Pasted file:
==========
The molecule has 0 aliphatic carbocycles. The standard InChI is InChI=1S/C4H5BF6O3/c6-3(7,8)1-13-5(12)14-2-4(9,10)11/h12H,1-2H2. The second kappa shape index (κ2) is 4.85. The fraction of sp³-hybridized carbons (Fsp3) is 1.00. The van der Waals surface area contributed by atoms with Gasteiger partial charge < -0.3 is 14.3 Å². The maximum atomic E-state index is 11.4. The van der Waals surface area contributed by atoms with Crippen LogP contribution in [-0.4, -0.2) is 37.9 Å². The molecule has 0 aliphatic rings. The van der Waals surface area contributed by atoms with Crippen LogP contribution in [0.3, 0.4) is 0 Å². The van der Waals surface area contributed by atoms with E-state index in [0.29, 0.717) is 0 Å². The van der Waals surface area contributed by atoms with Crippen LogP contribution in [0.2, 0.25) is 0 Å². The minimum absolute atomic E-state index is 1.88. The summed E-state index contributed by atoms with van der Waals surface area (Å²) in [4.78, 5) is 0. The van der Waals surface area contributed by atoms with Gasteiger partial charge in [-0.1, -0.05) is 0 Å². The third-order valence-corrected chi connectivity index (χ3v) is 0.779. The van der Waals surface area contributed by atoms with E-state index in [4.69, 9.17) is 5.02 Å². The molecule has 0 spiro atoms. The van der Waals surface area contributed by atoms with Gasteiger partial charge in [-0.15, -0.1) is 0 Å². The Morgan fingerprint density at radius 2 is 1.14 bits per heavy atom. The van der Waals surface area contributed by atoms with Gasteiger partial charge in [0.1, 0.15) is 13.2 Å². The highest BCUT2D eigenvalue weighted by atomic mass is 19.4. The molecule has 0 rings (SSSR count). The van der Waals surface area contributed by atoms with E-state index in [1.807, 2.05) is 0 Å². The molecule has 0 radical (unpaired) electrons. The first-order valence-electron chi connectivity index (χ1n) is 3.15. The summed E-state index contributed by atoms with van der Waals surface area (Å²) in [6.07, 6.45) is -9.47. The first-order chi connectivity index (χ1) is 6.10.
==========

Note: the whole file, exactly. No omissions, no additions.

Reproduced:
The molecule has 0 aliphatic carbocycles. The standard InChI is InChI=1S/C4H5BF6O3/c6-3(7,8)1-13-5(12)14-2-4(9,10)11/h12H,1-2H2. The second kappa shape index (κ2) is 4.85. The fraction of sp³-hybridized carbons (Fsp3) is 1.00. The van der Waals surface area contributed by atoms with Gasteiger partial charge < -0.3 is 14.3 Å². The maximum atomic E-state index is 11.4. The van der Waals surface area contributed by atoms with Crippen LogP contribution in [-0.4, -0.2) is 37.9 Å². The molecule has 0 aliphatic rings. The van der Waals surface area contributed by atoms with Crippen LogP contribution in [0.3, 0.4) is 0 Å². The van der Waals surface area contributed by atoms with E-state index in [0.29, 0.717) is 0 Å². The van der Waals surface area contributed by atoms with Crippen LogP contribution in [0.2, 0.25) is 0 Å². The minimum absolute atomic E-state index is 1.88. The summed E-state index contributed by atoms with van der Waals surface area (Å²) in [4.78, 5) is 0. The van der Waals surface area contributed by atoms with Gasteiger partial charge in [-0.1, -0.05) is 0 Å². The third-order valence-corrected chi connectivity index (χ3v) is 0.779. The van der Waals surface area contributed by atoms with E-state index in [4.69, 9.17) is 5.02 Å². The molecule has 0 spiro atoms. The van der Waals surface area contributed by atoms with Gasteiger partial charge in [-0.15, -0.1) is 0 Å². The Morgan fingerprint density at radius 2 is 1.14 bits per heavy atom. The van der Waals surface area contributed by atoms with Gasteiger partial charge in [0.1, 0.15) is 13.2 Å². The highest BCUT2D eigenvalue weighted by atomic mass is 19.4. The molecule has 0 rings (SSSR count). The van der Waals surface area contributed by atoms with E-state index in [1.807, 2.05) is 0 Å². The molecule has 0 radical (unpaired) electrons. The first-order valence-electron chi connectivity index (χ1n) is 3.15. The summed E-state index contributed by atoms with van der Waals surface area (Å²) in [6.07, 6.45) is -9.47. The first-order chi connectivity index (χ1) is 6.10.